Batman: The Brave and the Bold (Nintendo DS) Review

By Adam Riley 09.10.2010

Review for Batman: The Brave and the Bold on Nintendo DS

WayForward Technologies has quite the cult following since it released the thoroughly impressive Shantae on the Game Boy Colour, and its reputation has been increasingly strengthened over the years, right up to the recent praise it has received for intriguing titles such as LIT on WiiWare, Mighty Flip Champs on DSiWare, and the truly sublime A Boy and his Blob on Wii. Now the team is back, this time working on the Batman license, translating the Cartoon Network show Batman: The Brave and the Bold onto both the Nintendo DS and Wii. Cubed3 takes a closer look at the portable edition.

After creating such a sublime piece of platform-puzzle goodness with A Boy and his Blob for Wii, you would expect WayForward to be able to do no wrong when creating a pure platform adventure, and in many ways the DS edition of Batman: The Bold and the Brave is a roaring success, turning out to be a pastiche of various game styles that gel together extremely well. Take some Metroid wall-jumping, a dash of Lost Vikings character switching to suit different scenarios, and even a modicum of the magic found within A Boy and his Blob, and you can already imagine how Batman: The Brave and the Bold is likely to impress the majority of DS owners.

Right from the start players are treated to the standard ‘introductory’ stage, where the standard set of moves for Batman are taught. Jump and hold B when near a wall to cling on, let go and Batman launches towards the wall on the opposite side, at which point if you hold B again he will stick there…repeat and wall-jumping, Metroid style, becomes a reality. In fact, there are many aspects of this that pay homage to the classic 2D Metroid titles, such as the using a grapple gun to drag the caped crusader upwards and use his upper body strength to traverse metal bars up above. Punch repeatedly with Y to get ‘Batsy’ (as the Joker sarcastically calls him) to pull off a combination of attack moves, hit the X button to do an overhead slam, or tap A to throw you Batarang out. There is a wide array of moves to pull off that prevent each level from turning into simple button-mashing affairs.

Screenshot for Batman: The Brave and the Bold on Nintendo DS

Reaching the end of a level brings players into a boss battle situation where the likes of Catwoman, Morgaine le Fey, The Joker, Clock King, and Baby Face must be overcome in what are extremely well thought-out arenas that force gamers to make the best use of both of the characters’ moves in order to despatch of the villain. Upon defeat, Batman jumps into his Batmobile before being thrown into the next level full of bad guys to deal with. However, before launching into more action, you can actually choose to take some time to wander around the Batcave, a place that acts like the hub area of A Boy and his Blob, where the Caped Crusader can buy upgrades for his arsenal, change his clothing, or even take part in numerous extremely difficult challenges that unlock after playing through certain sections of the main adventure (such as Boss Rush or enemy endurance modes). Bat-Mite also makes an appearance in the Batcave, where he allows gamers to hook the DS game up to the Wii one. Once connected, players will be able to play as him in the Wii game to throw various useful items around during the home console adventure.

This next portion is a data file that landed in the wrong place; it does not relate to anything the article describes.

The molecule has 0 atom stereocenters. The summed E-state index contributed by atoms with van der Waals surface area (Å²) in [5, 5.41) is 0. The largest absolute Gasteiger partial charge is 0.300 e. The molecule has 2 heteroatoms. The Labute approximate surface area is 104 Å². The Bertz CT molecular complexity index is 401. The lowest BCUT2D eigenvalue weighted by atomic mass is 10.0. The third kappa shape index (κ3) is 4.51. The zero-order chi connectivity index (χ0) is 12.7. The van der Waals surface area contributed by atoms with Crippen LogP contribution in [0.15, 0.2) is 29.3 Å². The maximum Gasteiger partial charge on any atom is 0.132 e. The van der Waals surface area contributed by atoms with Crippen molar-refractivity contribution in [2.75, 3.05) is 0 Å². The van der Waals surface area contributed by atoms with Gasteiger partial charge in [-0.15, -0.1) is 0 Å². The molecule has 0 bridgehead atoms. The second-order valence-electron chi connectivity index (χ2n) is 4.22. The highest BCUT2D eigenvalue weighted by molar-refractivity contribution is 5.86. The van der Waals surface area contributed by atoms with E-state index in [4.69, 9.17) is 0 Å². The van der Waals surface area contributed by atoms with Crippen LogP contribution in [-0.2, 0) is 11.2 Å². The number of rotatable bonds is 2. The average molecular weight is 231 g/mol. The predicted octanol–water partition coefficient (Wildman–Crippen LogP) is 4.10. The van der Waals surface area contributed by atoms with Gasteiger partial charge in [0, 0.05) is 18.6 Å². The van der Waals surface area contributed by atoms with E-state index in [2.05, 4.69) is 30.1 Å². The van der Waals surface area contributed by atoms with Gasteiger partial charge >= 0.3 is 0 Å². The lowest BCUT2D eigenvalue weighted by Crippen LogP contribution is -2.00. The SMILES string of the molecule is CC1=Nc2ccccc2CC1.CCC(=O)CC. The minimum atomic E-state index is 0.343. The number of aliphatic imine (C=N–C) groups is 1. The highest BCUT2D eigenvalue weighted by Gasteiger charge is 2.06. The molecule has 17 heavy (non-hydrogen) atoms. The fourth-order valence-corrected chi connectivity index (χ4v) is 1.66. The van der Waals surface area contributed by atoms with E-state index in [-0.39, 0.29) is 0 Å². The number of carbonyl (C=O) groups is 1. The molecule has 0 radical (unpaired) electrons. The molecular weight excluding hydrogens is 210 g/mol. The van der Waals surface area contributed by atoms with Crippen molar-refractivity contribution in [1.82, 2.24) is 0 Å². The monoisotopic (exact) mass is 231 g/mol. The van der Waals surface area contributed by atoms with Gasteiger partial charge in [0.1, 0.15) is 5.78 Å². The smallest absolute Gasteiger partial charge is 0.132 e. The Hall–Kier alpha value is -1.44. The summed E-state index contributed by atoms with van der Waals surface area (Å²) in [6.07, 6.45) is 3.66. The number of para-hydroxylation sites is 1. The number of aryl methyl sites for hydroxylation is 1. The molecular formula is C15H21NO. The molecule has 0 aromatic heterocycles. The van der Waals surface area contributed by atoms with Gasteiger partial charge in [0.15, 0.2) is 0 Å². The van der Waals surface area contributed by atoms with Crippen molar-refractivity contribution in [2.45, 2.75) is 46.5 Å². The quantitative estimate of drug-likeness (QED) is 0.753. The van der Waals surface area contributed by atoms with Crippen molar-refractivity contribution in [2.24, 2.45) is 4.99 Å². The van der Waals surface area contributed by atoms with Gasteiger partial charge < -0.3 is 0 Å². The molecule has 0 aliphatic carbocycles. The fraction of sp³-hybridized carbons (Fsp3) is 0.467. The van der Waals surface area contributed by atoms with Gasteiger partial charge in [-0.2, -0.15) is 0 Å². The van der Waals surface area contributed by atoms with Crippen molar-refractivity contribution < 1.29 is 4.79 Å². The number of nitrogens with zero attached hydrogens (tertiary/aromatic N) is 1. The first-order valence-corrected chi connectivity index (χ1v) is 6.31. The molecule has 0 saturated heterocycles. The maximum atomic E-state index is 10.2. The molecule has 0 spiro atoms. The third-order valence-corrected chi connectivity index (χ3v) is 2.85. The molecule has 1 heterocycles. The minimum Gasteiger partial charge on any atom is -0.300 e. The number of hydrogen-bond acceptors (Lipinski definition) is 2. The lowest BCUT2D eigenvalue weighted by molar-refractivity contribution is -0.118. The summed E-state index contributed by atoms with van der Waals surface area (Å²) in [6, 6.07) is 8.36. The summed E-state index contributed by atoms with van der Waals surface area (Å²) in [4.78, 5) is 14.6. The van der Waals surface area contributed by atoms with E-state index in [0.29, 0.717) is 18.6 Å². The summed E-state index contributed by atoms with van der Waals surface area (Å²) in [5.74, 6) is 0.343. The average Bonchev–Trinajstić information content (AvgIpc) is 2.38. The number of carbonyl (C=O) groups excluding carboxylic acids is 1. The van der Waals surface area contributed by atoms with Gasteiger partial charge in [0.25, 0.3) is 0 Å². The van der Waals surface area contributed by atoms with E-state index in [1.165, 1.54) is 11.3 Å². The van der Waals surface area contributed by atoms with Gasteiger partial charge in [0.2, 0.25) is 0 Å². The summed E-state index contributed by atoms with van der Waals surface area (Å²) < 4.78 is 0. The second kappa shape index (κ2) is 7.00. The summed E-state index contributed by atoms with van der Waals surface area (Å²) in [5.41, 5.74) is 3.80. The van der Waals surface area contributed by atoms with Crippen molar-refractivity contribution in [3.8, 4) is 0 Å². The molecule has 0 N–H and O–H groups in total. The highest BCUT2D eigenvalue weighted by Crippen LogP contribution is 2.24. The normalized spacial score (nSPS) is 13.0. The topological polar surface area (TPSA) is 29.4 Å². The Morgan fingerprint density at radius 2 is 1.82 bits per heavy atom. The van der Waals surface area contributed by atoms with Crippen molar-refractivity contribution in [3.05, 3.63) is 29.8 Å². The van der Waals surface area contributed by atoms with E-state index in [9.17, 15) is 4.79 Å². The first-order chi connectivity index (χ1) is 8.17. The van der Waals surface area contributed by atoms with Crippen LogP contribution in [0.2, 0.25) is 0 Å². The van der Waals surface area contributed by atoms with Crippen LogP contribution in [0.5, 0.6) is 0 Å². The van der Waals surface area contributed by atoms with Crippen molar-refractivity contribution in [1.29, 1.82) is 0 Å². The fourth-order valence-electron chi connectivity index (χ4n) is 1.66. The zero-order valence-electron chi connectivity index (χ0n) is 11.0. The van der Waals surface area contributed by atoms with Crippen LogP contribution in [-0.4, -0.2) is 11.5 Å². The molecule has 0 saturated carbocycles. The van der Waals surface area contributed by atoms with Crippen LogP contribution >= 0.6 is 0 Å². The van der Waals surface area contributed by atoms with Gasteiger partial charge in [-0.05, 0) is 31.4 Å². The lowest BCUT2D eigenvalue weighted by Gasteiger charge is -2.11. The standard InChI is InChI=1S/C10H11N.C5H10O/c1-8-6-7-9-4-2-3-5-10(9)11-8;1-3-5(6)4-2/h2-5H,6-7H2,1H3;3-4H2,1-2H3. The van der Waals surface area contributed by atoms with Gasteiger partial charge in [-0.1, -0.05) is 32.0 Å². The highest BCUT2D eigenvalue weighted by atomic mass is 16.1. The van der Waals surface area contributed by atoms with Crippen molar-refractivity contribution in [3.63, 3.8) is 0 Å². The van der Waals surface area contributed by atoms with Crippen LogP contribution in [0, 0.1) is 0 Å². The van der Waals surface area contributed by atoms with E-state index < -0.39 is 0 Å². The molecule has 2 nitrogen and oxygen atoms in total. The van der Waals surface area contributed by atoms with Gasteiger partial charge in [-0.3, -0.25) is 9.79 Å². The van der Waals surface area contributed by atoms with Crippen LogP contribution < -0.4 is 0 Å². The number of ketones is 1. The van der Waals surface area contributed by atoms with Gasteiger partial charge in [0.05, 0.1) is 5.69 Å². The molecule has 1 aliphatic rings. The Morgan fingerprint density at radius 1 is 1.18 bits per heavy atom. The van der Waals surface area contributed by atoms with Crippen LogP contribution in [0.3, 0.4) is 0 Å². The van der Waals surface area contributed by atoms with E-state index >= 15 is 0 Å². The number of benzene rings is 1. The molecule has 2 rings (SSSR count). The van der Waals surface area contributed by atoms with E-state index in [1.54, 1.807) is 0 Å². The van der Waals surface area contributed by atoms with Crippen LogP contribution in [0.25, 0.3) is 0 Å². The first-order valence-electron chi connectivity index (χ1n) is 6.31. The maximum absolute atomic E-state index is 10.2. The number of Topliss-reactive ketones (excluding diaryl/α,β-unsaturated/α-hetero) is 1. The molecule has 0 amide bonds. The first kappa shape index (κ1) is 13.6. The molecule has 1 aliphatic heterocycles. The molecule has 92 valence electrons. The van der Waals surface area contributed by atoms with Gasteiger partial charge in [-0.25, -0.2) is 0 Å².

The main draw of Batman: The Brave and the Bold, though, definitely has to be the use of character switching. Amidst all the clever platform action there is the opportunity to jump between controlling the Dark Knight himself, or the likes of Red Tornado, Green Arrow, Aquaman, and Plastic Man. Each of them comes with their own unique abilities, such as Green Arrow being able to shoot from his bow into walls to create temporary steps, Plastic Man’s hands turning into hammers for smashing through rock barriers, or Red Tornado having the ability to float for a short time to cross treacherous gaps. Switching between the two is as simple as tapping on the character’s profile on the touch-screen, and during each level the team-mates can even link-up at times. After dealing out a certain amount of hits to the enemy, the two characters can pull off a powerful combination attack move that temporarily make them invulnerable, as well as dishing out a devastating amount of damage. There are also moments where Protobot, a prototype robot of Batman’s, tries to ‘help,’ yet most of the time ends up malfunctioning. The massive robot slowly stomps around, firing off energy balls and lashing out at the ground below, causing debris to fall from above, both of which actually caused Batman to lose health unless the player can deftly dodge the incoming rain of fire and rocks, whilst ensuring the current batch of foes are cleared so the level can progress. All-in-all, Batman: The Brave and the Bold on DS is a thoroughly enjoyable portable platform adventure from the kings of the genre, albeit one that finishes all too quickly.

Screenshot for Batman: The Brave and the Bold on Nintendo DS

Cubed3 Rating

Rated 7 out of 10

Very Good - Bronze Award

Rated 7 out of 10

Wayforward Technologies has managed to successfully craft a fine one-player character-switching platform adventure that proves to be fun for all; not only fans of the cartoon show, but fans of the genre in general. If only the game did not end so soon!




Warner Bros.


2D Platformer



C3 Score

Rated $score out of 10  7/10

Reader Score

Rated $score out of 10  6/10 (2 Votes)

European release date Out now   North America release date Out now   Japan release date TBA   Australian release date Out now   


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